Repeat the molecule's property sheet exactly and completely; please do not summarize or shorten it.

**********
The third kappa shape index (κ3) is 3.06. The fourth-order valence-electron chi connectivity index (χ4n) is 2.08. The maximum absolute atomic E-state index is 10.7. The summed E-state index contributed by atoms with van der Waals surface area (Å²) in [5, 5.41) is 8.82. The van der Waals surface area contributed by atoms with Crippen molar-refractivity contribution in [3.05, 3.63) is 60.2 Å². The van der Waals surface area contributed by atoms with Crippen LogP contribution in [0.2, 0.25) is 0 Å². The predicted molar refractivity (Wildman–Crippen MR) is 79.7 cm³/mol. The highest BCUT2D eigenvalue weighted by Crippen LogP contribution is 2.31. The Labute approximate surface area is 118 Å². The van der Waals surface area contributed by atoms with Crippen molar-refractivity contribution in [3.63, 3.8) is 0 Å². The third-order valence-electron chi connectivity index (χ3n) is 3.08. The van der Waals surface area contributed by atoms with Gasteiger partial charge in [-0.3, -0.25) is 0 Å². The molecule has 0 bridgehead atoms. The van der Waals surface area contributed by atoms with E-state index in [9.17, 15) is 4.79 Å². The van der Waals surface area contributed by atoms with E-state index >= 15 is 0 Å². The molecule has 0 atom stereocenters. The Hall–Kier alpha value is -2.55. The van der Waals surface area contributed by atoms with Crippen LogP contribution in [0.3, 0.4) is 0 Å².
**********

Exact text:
The third kappa shape index (κ3) is 3.06. The fourth-order valence-electron chi connectivity index (χ4n) is 2.08. The maximum absolute atomic E-state index is 10.7. The summed E-state index contributed by atoms with van der Waals surface area (Å²) in [5, 5.41) is 8.82. The van der Waals surface area contributed by atoms with Crippen molar-refractivity contribution in [3.05, 3.63) is 60.2 Å². The van der Waals surface area contributed by atoms with Crippen LogP contribution in [0.2, 0.25) is 0 Å². The predicted molar refractivity (Wildman–Crippen MR) is 79.7 cm³/mol. The highest BCUT2D eigenvalue weighted by Crippen LogP contribution is 2.31. The Labute approximate surface area is 118 Å². The van der Waals surface area contributed by atoms with Crippen molar-refractivity contribution in [3.63, 3.8) is 0 Å². The third-order valence-electron chi connectivity index (χ3n) is 3.08. The van der Waals surface area contributed by atoms with Gasteiger partial charge in [-0.3, -0.25) is 0 Å². The molecule has 0 bridgehead atoms. The van der Waals surface area contributed by atoms with E-state index in [9.17, 15) is 4.79 Å². The van der Waals surface area contributed by atoms with E-state index >= 15 is 0 Å². The molecule has 0 atom stereocenters. The Hall–Kier alpha value is -2.55. The van der Waals surface area contributed by atoms with Crippen LogP contribution in [0.3, 0.4) is 0 Å².